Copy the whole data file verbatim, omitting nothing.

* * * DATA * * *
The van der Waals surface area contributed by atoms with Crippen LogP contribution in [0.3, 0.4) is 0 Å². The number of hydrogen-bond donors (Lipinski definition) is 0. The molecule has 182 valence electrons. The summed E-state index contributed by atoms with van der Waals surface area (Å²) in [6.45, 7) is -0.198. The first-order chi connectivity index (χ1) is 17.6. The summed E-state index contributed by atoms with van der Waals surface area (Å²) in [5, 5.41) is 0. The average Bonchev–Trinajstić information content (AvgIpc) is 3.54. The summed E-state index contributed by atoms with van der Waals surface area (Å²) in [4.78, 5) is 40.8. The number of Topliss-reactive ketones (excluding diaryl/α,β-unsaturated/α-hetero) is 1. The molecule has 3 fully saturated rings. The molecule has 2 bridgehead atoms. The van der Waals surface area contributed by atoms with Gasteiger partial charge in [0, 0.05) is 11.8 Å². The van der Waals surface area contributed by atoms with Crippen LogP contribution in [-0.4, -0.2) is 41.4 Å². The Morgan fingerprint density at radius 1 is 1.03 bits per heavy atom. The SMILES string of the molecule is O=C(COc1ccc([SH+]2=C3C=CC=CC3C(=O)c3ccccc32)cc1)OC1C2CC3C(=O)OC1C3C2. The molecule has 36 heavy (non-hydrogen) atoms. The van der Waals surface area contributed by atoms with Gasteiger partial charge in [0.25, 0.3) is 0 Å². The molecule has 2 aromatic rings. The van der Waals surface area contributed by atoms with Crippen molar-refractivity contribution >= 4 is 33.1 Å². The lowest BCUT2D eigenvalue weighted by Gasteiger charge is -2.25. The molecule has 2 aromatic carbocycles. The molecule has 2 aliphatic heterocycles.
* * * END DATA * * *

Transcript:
The van der Waals surface area contributed by atoms with Crippen LogP contribution in [0.3, 0.4) is 0 Å². The number of hydrogen-bond donors (Lipinski definition) is 0. The molecule has 182 valence electrons. The summed E-state index contributed by atoms with van der Waals surface area (Å²) in [6.45, 7) is -0.198. The first-order chi connectivity index (χ1) is 17.6. The summed E-state index contributed by atoms with van der Waals surface area (Å²) in [5, 5.41) is 0. The average Bonchev–Trinajstić information content (AvgIpc) is 3.54. The summed E-state index contributed by atoms with van der Waals surface area (Å²) in [4.78, 5) is 40.8. The number of Topliss-reactive ketones (excluding diaryl/α,β-unsaturated/α-hetero) is 1. The molecule has 3 fully saturated rings. The molecule has 2 bridgehead atoms. The van der Waals surface area contributed by atoms with Gasteiger partial charge in [0, 0.05) is 11.8 Å². The van der Waals surface area contributed by atoms with Crippen LogP contribution in [-0.4, -0.2) is 41.4 Å². The Morgan fingerprint density at radius 1 is 1.03 bits per heavy atom. The SMILES string of the molecule is O=C(COc1ccc([SH+]2=C3C=CC=CC3C(=O)c3ccccc32)cc1)OC1C2CC3C(=O)OC1C3C2. The molecule has 36 heavy (non-hydrogen) atoms. The van der Waals surface area contributed by atoms with Gasteiger partial charge in [0.25, 0.3) is 0 Å². The molecule has 2 aromatic rings. The van der Waals surface area contributed by atoms with Crippen molar-refractivity contribution >= 4 is 33.1 Å². The lowest BCUT2D eigenvalue weighted by Gasteiger charge is -2.25. The molecule has 2 aromatic carbocycles. The molecule has 2 aliphatic heterocycles.